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Like the bestselling Infinite City: A San Francisco Atlas, this book is a brilliant reinvention of the traditional atlas, one that provides a vivid, complex look at the multi-faceted nature of New Orleans, a city replete with contradictions. More than twenty essays assemble a chorus of vibrant voices, including geographers, scholars of sugar and bananas, the city's remarkable musicians, prison activists, environmentalists, Arab and Native voices, and local experts, as well as the coauthors’ compelling contributions. Featuring 22 full-color two-page-spread maps, Unfathomable City plumbs the depths of this major tourist destination, pivotal scene of American history and culture and, most recently, site of monumental disasters such as Hurricane Katrina and the BP oil spill.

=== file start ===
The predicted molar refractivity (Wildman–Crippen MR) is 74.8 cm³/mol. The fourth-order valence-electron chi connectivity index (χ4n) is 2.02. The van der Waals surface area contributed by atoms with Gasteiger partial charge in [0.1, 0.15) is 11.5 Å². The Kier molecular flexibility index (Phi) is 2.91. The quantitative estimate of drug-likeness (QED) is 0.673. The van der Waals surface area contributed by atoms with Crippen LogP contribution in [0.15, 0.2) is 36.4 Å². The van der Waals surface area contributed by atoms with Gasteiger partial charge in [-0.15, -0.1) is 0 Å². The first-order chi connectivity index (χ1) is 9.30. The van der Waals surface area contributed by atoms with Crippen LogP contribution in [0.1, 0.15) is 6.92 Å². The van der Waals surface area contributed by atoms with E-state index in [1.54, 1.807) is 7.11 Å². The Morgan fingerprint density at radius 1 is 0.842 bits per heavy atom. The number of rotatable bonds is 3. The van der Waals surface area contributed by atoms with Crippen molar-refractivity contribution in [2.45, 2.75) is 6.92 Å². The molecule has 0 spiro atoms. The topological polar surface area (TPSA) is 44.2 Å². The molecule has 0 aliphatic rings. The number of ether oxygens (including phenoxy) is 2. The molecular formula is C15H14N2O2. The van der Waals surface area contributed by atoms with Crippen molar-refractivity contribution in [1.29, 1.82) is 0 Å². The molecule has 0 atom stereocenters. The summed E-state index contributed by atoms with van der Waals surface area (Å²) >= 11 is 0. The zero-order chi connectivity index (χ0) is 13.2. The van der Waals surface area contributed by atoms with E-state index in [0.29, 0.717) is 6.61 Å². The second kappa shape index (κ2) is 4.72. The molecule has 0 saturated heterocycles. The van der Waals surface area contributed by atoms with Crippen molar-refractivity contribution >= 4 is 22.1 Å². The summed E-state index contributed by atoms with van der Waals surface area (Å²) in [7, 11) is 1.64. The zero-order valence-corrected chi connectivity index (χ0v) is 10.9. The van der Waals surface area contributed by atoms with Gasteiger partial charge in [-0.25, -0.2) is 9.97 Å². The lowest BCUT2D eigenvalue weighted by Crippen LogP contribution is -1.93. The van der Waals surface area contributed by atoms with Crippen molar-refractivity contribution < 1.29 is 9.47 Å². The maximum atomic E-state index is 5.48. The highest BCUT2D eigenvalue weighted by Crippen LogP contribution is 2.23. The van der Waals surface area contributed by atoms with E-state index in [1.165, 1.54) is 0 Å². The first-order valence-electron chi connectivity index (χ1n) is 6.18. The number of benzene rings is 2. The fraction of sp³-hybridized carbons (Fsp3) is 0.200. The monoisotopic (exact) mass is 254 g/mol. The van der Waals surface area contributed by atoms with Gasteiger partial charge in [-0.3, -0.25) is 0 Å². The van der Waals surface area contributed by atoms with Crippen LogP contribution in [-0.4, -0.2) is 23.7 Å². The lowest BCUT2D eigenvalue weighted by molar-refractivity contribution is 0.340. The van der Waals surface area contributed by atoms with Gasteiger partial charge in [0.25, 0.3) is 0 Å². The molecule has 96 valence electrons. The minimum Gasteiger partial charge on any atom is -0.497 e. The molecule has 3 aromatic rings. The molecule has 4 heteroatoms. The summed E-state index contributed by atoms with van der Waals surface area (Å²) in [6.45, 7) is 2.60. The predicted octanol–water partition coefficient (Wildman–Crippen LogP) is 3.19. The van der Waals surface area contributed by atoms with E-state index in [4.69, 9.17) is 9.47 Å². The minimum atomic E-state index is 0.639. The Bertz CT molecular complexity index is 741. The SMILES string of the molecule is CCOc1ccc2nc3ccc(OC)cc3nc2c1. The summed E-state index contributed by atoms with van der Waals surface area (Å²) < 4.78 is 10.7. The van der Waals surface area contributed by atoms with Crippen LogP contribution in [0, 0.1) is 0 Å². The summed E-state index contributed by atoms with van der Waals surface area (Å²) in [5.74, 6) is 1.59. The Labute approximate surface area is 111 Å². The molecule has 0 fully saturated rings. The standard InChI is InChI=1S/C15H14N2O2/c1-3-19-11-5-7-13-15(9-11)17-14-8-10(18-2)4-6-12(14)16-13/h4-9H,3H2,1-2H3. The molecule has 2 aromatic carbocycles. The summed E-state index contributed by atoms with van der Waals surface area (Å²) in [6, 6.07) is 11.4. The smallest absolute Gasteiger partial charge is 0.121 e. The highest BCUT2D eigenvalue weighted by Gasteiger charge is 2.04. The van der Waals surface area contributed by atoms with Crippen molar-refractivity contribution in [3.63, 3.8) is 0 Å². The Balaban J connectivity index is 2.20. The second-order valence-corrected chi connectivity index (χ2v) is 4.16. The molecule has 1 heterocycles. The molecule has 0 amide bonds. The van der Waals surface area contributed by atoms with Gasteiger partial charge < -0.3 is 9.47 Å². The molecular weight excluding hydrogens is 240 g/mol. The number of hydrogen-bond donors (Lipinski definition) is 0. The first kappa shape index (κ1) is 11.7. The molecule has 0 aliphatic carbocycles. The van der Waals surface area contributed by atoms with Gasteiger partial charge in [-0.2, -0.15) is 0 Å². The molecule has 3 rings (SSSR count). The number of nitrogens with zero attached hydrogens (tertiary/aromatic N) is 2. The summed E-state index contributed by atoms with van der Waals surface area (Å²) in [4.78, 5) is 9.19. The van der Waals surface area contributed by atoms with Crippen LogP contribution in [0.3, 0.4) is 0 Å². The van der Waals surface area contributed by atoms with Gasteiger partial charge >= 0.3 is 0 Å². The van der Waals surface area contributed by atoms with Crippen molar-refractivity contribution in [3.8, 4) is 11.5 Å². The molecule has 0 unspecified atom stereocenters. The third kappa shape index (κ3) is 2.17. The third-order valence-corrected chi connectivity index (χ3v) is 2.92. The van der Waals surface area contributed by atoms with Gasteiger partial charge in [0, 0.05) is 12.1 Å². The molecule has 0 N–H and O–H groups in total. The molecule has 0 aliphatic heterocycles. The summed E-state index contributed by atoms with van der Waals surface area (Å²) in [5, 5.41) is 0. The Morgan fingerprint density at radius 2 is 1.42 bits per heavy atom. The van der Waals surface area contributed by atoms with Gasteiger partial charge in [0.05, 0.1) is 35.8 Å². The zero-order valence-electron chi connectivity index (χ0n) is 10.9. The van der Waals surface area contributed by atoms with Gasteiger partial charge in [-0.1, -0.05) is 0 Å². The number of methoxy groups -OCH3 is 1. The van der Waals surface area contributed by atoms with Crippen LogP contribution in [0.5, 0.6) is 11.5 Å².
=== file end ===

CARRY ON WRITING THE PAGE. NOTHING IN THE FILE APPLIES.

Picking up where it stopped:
The innovative maps’ precision and specificity shift our notions of the Mississippi, the Caribbean, Mardi Gras, jazz, soils and trees, generational roots, and many other subjects, and expand our ideas of how any city is imagined and experienced. Together with the inspired texts, they show New Orleans as both an imperiled city—by erosion, crime, corruption, and sea level rise—and an ageless city that lives in music as a form of cultural resistance. Compact, lively, and completely original, Unfathomable City takes readers on a tour that will forever change the way they think about place.
"Rebecca Snedeker and Rebecca Solnit's Unfathomable City: A New Orleans Atlas is a book about New Orleans, but it's also a book about the kind of shared experiences and tensions that could exist in almost any city. Twenty-two maps illustrate ancient and recent histories of the Crescent City, with local tabs that inspire hums of pride. . . . Though many of those labels are specific to New Orleans, the themes they highlight exist other places, making the book not only a local's guide to the city, but also an anthropologist's guide to the idea of metropolis."